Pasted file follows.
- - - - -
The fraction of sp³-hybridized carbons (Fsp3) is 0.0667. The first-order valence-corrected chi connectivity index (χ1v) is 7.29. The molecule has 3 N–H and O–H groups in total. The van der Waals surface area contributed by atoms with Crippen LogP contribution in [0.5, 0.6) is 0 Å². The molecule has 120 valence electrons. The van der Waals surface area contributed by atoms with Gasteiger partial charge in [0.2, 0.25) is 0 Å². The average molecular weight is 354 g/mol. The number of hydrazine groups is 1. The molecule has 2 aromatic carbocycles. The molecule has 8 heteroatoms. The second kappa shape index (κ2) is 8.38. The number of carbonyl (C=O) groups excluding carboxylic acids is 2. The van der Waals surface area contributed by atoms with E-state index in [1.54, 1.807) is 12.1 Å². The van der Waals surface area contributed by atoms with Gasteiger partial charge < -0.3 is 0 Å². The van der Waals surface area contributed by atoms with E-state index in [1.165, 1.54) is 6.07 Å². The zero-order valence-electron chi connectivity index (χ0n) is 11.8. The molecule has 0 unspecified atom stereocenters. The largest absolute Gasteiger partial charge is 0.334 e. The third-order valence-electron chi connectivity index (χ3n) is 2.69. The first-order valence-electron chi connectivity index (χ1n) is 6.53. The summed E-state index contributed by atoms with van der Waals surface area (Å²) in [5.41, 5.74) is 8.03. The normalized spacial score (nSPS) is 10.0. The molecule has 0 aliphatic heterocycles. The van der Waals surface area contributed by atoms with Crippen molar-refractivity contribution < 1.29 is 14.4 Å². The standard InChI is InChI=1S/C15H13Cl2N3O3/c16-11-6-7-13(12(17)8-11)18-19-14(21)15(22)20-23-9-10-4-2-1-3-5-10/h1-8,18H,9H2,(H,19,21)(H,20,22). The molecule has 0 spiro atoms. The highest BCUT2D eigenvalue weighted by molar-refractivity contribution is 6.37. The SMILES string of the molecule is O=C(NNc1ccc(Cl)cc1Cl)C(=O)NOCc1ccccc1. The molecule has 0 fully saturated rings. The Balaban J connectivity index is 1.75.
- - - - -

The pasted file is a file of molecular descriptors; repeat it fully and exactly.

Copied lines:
The fraction of sp³-hybridized carbons (Fsp3) is 0.0667. The first-order valence-corrected chi connectivity index (χ1v) is 7.29. The molecule has 3 N–H and O–H groups in total. The van der Waals surface area contributed by atoms with Crippen LogP contribution in [0.5, 0.6) is 0 Å². The molecule has 120 valence electrons. The van der Waals surface area contributed by atoms with Gasteiger partial charge in [0.2, 0.25) is 0 Å². The average molecular weight is 354 g/mol. The number of hydrazine groups is 1. The molecule has 2 aromatic carbocycles. The molecule has 8 heteroatoms. The second kappa shape index (κ2) is 8.38. The number of carbonyl (C=O) groups excluding carboxylic acids is 2. The van der Waals surface area contributed by atoms with E-state index in [1.54, 1.807) is 12.1 Å². The van der Waals surface area contributed by atoms with Gasteiger partial charge < -0.3 is 0 Å². The van der Waals surface area contributed by atoms with E-state index in [1.165, 1.54) is 6.07 Å². The zero-order valence-electron chi connectivity index (χ0n) is 11.8. The molecule has 0 unspecified atom stereocenters. The largest absolute Gasteiger partial charge is 0.334 e. The third-order valence-electron chi connectivity index (χ3n) is 2.69. The first-order valence-electron chi connectivity index (χ1n) is 6.53. The summed E-state index contributed by atoms with van der Waals surface area (Å²) in [5.41, 5.74) is 8.03. The normalized spacial score (nSPS) is 10.0. The molecule has 0 aliphatic heterocycles. The van der Waals surface area contributed by atoms with Crippen molar-refractivity contribution < 1.29 is 14.4 Å². The standard InChI is InChI=1S/C15H13Cl2N3O3/c16-11-6-7-13(12(17)8-11)18-19-14(21)15(22)20-23-9-10-4-2-1-3-5-10/h1-8,18H,9H2,(H,19,21)(H,20,22). The molecule has 0 spiro atoms. The highest BCUT2D eigenvalue weighted by molar-refractivity contribution is 6.37. The SMILES string of the molecule is O=C(NNc1ccc(Cl)cc1Cl)C(=O)NOCc1ccccc1. The molecule has 0 fully saturated rings. The Balaban J connectivity index is 1.75.